Apple’s superficial jihad for data privacy is a cynical joke

Tim Cook understands rebranding. He transformed Steve Jobs’ scrappy, innovative company into a sleepy, iterative cash cow. Now he’s trying to change the rules for big tech.

The Apple chief executive was in Brussels on Wednesday. He wants worldwide regulators to dramatically curtail the amount of personal data that technology companies can collect.

In the current climate, the message hits the right notes.

Cook is casting Apple as a privacy warrior, a wiry David fighting the good fight against the data industrial complex set up for the benefit of tech Goliaths.

But lost in this message is the fact that this move is completely self-serving. 

Cook does have some bona fides. The company stood up to the FBI in 2016 when the law enforcement agency wanted access to the iPhone of a suspected terrorist. At the time, the company’s privacy stance became a rallying cry for the rest of Silicon Valley. Leaders at Google, Facebook and stood shoulder to shoulder, in defiance of the feds.

This time is different. Cook is now rebranding big tech companies as the villains.

The problem is that the narrative is not remotely true. Users understand services free to them are supported by advertising. They know Google keeps track of their search history, Facebook knows their friends and likes, and Amazon logs what they buy. They are not being duped.

Cook knows this, too. He’s not worried about data collection. Rather, he’s worried about competitors building better products and services. So, he is attempting to rewrite the rules.

Artificial intelligence is the future of commerce. In the old days, companies came up with ideas. They ran focus groups and other testing, then put live products out into the market place.

It was hit and mostly miss.

Now, innovative companies use AI and massive simulation to fashion new products and services. It is a revolution made possible by data. And companies are locked in mortal combat to get it.

Google’s Pixel smartphone is widely considered to have the best mobile camera. That is a crown Apple used to wear proudly. Pixel uses computational photography to take spellbinding pictures.

Google engineers were able to leapfrog the competition because they have been collecting and analyzing anonymized data from billions of pictures uploaded to Google Photos. That is its free hosting service, to which all Android cameras can save pictures automatically … if their owners wish.

The company Jobs built was very different. Through his personal ingenuity and sheer stubbornness, Apple came up with a lot of great ideas. Where others missed often, Apple mostly, but not always, succeeded.

Under the rules of the old world, the company was untouchable.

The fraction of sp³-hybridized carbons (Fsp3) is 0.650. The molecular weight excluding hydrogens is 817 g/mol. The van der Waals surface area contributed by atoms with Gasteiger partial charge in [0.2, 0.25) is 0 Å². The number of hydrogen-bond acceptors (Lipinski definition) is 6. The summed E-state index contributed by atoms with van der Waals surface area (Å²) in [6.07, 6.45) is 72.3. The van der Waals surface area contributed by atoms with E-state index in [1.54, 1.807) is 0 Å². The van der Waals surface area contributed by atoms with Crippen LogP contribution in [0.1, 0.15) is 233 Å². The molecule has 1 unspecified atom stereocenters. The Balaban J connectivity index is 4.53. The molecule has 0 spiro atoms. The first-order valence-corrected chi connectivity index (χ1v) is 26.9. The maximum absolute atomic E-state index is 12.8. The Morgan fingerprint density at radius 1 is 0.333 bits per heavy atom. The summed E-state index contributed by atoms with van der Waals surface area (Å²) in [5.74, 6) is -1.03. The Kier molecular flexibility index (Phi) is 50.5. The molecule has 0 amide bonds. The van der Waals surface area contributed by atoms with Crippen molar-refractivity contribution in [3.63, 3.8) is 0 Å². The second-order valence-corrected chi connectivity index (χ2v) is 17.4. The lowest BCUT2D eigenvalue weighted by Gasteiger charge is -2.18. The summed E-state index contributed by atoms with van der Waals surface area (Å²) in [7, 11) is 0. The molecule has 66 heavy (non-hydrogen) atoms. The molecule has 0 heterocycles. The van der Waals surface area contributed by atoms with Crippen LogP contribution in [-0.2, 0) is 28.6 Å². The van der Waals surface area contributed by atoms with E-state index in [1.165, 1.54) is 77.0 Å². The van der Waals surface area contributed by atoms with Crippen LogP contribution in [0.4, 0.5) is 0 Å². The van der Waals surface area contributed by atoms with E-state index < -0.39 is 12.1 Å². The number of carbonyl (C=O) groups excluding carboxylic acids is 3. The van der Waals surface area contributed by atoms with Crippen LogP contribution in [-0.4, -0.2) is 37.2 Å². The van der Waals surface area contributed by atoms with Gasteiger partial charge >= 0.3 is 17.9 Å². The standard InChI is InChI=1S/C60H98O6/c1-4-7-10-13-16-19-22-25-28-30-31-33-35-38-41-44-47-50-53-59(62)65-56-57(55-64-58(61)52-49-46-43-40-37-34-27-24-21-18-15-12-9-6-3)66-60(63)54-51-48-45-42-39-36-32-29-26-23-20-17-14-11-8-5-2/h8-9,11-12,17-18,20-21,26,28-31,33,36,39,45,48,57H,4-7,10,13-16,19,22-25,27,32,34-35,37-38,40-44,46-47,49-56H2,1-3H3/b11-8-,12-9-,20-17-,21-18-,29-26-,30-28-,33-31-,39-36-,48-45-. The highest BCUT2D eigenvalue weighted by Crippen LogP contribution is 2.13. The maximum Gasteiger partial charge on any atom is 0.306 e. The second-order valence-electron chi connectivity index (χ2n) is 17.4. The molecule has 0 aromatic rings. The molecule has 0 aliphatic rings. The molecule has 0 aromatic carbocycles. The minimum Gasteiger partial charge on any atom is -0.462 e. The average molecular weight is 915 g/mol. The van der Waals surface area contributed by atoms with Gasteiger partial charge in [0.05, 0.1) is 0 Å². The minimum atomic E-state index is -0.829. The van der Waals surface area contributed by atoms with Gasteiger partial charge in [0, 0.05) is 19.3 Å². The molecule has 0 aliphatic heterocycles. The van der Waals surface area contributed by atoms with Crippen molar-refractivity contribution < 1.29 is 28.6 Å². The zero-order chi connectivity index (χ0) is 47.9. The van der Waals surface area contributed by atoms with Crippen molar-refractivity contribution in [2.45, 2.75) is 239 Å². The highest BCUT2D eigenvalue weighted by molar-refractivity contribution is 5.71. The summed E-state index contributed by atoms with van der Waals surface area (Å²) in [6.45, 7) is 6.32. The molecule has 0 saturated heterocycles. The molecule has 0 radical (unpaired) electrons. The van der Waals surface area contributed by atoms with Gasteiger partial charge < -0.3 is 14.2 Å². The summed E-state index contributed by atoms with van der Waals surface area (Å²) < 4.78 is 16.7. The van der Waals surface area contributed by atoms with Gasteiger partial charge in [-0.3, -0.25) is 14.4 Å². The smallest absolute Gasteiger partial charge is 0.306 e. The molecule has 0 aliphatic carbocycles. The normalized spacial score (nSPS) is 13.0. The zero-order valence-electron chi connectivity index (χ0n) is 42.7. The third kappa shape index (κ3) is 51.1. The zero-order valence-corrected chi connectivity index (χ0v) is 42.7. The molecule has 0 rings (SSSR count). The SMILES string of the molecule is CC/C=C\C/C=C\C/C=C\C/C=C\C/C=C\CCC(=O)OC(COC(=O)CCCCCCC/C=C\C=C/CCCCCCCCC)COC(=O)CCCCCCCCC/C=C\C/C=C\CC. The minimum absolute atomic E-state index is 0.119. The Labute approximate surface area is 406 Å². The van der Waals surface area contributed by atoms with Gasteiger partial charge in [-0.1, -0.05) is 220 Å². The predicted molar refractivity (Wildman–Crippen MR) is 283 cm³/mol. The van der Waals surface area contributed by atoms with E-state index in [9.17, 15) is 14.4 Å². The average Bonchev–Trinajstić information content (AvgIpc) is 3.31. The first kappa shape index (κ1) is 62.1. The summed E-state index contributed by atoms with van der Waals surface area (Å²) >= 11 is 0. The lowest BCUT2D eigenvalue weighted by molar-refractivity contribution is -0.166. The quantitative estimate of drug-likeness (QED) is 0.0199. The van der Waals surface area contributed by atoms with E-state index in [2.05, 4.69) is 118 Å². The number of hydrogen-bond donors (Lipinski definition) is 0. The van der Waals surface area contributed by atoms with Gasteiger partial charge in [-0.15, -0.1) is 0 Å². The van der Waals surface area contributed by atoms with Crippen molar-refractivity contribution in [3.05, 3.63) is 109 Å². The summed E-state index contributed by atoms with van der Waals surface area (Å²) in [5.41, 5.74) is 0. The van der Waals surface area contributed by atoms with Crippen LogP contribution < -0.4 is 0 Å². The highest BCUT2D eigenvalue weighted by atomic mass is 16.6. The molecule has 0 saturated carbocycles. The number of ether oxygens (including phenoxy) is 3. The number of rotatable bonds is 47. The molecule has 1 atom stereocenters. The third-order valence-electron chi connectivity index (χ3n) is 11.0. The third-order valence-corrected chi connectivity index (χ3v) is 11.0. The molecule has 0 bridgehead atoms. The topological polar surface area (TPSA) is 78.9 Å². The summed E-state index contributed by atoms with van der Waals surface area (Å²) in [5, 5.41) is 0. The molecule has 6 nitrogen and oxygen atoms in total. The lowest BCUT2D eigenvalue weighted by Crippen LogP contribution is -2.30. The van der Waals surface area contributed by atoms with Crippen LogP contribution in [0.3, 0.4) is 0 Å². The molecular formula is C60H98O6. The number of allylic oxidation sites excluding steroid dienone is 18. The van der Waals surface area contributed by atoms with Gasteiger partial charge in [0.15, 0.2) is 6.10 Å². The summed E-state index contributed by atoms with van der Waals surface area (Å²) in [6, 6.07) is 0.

But Cook’s Apple is no innovator. It is easy to lose sight of the transformation. Hundreds of millions of iPhones sold mask a lot banality.

Take Siri. Despite launching its digital assistant first, Siri has fallen so far behind Google Assistant and Alexa, it is embarrassing.

And last month Facebook launched Portal, its first consumer electronics product. The video appliance uses AI and some nifty voice and camera tricks to understand who is speaking. And it tracks the subject in real time with wide angle photography. Parents out of town with work can read bedtime stories to their children with a clever augmented reality implementation. And Amazon’s Alexa is built in.

Cook sees the shifting landscape that has put iPhone behind in technology. So he wants regulators to crush his competitors.

His handwringing about privacy and data weaponization would be more compelling if Apple’s actual house were in order …

In an effort to sell more iPhones and Macs, the company has been an enthusiastic ally of the Chinese government, a full-blown surveillance state.

And when its Communist Party demanded Apple move iCloud servers to China, Cook set up a joint hosting arrangement with a state-funded entity. He even released the security keys. Reuters reported the decision means Chinese authorities will not have to go through the U.S. court system to comb through the private data accounts of local Apple customers.

Under President Xi, facial recognition software already tracks every man, woman and child in Beijing, a city of 21 million people. And technology is being rolled out across the country to monitor social media, banking and private data across many other formats.

Cook’s worry about western surveillance rings hollow, given his cozy relationship with Xi.

Unfortunately, for Apple competitors, Tim Cook is very good at rebranding. He is methodically changing the narrative around privacy for his benefit. And nobody is holding him to account.

Investors need to be aware his Brussels speech was the opening salvo.

Best wishes,
Jon D. Markman

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Comments 1

pete sanderson October 30, 2018

I’m an apple user…
You got me thinking…
Might be time to …upgrade.
I appreciate your articles.